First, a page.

There are several issues in your text, I hope you don’t mind if I separate some.
[quote=nkelly] I’ve been thinking about the Church’s teaching on damnation and death in mortal sin and the terrible implication of this.
I don’t mean to sound judgmental but it sounds like you’re either confusing what’s written in the CCC or taking it out of context. The teaching of the Church is not as harsh as you are portraying.
I’d start with the CCC Para 413-421, these are the summary of the fall of man, which introduced sin into the world. Yes, if you are in mortal sin and willfully reject God and die, you’re going to hell, but if you understand what this implies how could a rational person willfully do this?
[quote=nkelly] This teaching automatically condemns all non-catholics to hell because they’re by definition not baptized and can’t therefore avail of Holy Communion and confession
No teaching of the Church that I have read “automatically” does anything. It doesn’t work that way. First of all it isn’t a “catholic versus Non Catholic” issue, please note the verbiage of CCC paragraph 421 below, it says “Christians” not Catholics.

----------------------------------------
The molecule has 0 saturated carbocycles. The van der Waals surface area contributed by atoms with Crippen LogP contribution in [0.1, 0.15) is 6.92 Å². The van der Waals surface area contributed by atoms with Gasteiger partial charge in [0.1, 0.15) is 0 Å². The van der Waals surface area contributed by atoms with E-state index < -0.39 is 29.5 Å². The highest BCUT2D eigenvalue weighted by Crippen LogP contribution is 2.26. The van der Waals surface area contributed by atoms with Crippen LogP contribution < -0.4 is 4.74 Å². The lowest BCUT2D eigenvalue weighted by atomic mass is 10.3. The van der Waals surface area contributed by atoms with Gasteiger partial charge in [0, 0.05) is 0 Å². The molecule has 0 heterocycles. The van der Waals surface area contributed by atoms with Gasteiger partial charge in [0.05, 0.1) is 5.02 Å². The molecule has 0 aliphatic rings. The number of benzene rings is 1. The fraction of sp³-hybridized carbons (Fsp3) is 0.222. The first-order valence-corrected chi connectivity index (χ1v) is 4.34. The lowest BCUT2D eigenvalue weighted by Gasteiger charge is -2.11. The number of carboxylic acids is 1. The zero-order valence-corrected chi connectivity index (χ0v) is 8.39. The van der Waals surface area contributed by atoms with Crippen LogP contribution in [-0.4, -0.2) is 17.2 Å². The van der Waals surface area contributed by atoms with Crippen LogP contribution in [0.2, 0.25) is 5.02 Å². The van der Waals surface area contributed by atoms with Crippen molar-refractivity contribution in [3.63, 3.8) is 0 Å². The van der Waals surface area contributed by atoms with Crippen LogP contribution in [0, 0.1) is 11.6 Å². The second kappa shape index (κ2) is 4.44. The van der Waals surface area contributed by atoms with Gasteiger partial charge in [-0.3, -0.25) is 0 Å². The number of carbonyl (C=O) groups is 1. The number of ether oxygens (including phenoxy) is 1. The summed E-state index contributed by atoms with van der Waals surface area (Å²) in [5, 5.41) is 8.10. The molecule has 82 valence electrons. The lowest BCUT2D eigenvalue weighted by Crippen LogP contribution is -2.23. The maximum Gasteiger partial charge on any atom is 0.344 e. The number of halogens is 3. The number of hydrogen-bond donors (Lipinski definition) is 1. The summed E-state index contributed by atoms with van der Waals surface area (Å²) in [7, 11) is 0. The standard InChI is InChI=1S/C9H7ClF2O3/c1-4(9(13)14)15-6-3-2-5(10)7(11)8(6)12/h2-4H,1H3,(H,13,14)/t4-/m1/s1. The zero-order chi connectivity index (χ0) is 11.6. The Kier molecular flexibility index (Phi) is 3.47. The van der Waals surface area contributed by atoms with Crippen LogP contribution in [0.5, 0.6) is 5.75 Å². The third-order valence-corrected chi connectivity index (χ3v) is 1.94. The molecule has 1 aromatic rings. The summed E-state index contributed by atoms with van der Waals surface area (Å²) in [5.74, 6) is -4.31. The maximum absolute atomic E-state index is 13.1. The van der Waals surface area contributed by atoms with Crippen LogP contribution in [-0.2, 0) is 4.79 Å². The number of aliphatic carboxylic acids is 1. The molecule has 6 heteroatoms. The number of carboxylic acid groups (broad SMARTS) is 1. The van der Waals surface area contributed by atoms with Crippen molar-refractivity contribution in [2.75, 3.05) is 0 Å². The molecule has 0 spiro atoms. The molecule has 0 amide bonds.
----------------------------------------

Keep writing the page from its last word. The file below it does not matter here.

[quote=CCC] 421 Christians believe that “the world has been established and kept in being by the Creator’s love; has fallen into slavery to sin but has been set free by Christ, crucified and risen to break the power of the evil one. . .” (GS 2 § 2).
[quote=nkelly] given that the chances are that 99.999% of us have commited mortal sins at some point in our lives.
No, you can’t commit a mortal sin accidentally or carelessly, it is a willing knowledgeable rejection, it isn’t a mistake, and you must know fully well that it is a sin, of the ramifications of the action and take it in disobedience of Gods will.
[quote=CCC] 1872 Sin is an act contrary to reason. It wounds man’s nature and injures human solidarity.
I REALLY doubt 99.99% of people willfully, knowledgably, intentionally and completely reject God.
[quote=CCC] 1874 To choose deliberately - that is, both knowing it and willing it - something gravely contrary to the divine law and to the ultimate end of man is to commit a mortal sin. This destroys in us the charity without which eternal beatitude is impossible. Unrepented, it brings eternal death.
This was one of Martin Luther’s’ problems, he thought every little mistake he made was a mortal sin, it isn’t.
[quote=CCC] 1871 Sin is an utterance, a deed, or a desire contrary to the eternal law (St. Augustine, Faust 22:PL 42, 418). It is an offense against God. It rises up against God in a disobedience contrary to the obedience of Christ.
Can I suggest you review the Catechism of the Catholic Church a little more? Especially:
Chapter 1, article 8; Chapter 2; and Chapter 3.